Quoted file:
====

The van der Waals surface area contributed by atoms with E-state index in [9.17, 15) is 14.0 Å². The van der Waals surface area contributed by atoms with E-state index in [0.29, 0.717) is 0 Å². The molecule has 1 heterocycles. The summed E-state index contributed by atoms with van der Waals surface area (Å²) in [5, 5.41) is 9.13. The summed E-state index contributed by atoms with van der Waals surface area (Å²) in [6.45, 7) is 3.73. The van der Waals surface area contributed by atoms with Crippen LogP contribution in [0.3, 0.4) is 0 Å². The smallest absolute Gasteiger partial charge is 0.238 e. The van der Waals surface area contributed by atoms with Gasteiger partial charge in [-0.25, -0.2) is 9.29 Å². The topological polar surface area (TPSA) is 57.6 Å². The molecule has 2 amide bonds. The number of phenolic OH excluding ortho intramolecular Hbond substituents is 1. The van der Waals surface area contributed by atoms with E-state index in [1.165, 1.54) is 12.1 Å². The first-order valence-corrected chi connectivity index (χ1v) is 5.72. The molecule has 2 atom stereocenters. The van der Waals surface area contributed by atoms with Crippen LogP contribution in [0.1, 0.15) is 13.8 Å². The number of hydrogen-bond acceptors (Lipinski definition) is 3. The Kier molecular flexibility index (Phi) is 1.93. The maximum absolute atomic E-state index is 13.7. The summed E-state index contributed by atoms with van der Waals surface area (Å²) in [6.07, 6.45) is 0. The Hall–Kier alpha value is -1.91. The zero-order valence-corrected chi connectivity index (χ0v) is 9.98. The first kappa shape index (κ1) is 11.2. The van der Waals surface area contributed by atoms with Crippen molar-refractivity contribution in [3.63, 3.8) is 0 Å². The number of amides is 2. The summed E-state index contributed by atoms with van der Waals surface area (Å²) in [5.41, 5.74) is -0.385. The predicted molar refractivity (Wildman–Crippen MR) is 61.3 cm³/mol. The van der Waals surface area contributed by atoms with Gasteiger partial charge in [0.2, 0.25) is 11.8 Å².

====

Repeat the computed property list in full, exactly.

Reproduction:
The van der Waals surface area contributed by atoms with E-state index in [9.17, 15) is 14.0 Å². The van der Waals surface area contributed by atoms with E-state index in [0.29, 0.717) is 0 Å². The molecule has 1 heterocycles. The summed E-state index contributed by atoms with van der Waals surface area (Å²) in [5, 5.41) is 9.13. The summed E-state index contributed by atoms with van der Waals surface area (Å²) in [6.45, 7) is 3.73. The van der Waals surface area contributed by atoms with Crippen LogP contribution in [0.3, 0.4) is 0 Å². The smallest absolute Gasteiger partial charge is 0.238 e. The van der Waals surface area contributed by atoms with Gasteiger partial charge in [-0.25, -0.2) is 9.29 Å². The topological polar surface area (TPSA) is 57.6 Å². The molecule has 2 amide bonds. The number of phenolic OH excluding ortho intramolecular Hbond substituents is 1. The van der Waals surface area contributed by atoms with E-state index in [1.165, 1.54) is 12.1 Å². The first-order valence-corrected chi connectivity index (χ1v) is 5.72. The molecule has 2 atom stereocenters. The van der Waals surface area contributed by atoms with Crippen LogP contribution in [0.1, 0.15) is 13.8 Å². The number of hydrogen-bond acceptors (Lipinski definition) is 3. The Kier molecular flexibility index (Phi) is 1.93. The maximum absolute atomic E-state index is 13.7. The summed E-state index contributed by atoms with van der Waals surface area (Å²) in [6.07, 6.45) is 0. The Hall–Kier alpha value is -1.91. The zero-order valence-corrected chi connectivity index (χ0v) is 9.98. The first kappa shape index (κ1) is 11.2. The van der Waals surface area contributed by atoms with Crippen molar-refractivity contribution in [3.63, 3.8) is 0 Å². The number of amides is 2. The summed E-state index contributed by atoms with van der Waals surface area (Å²) in [5.41, 5.74) is -0.385. The predicted molar refractivity (Wildman–Crippen MR) is 61.3 cm³/mol. The van der Waals surface area contributed by atoms with Gasteiger partial charge in [0.2, 0.25) is 11.8 Å².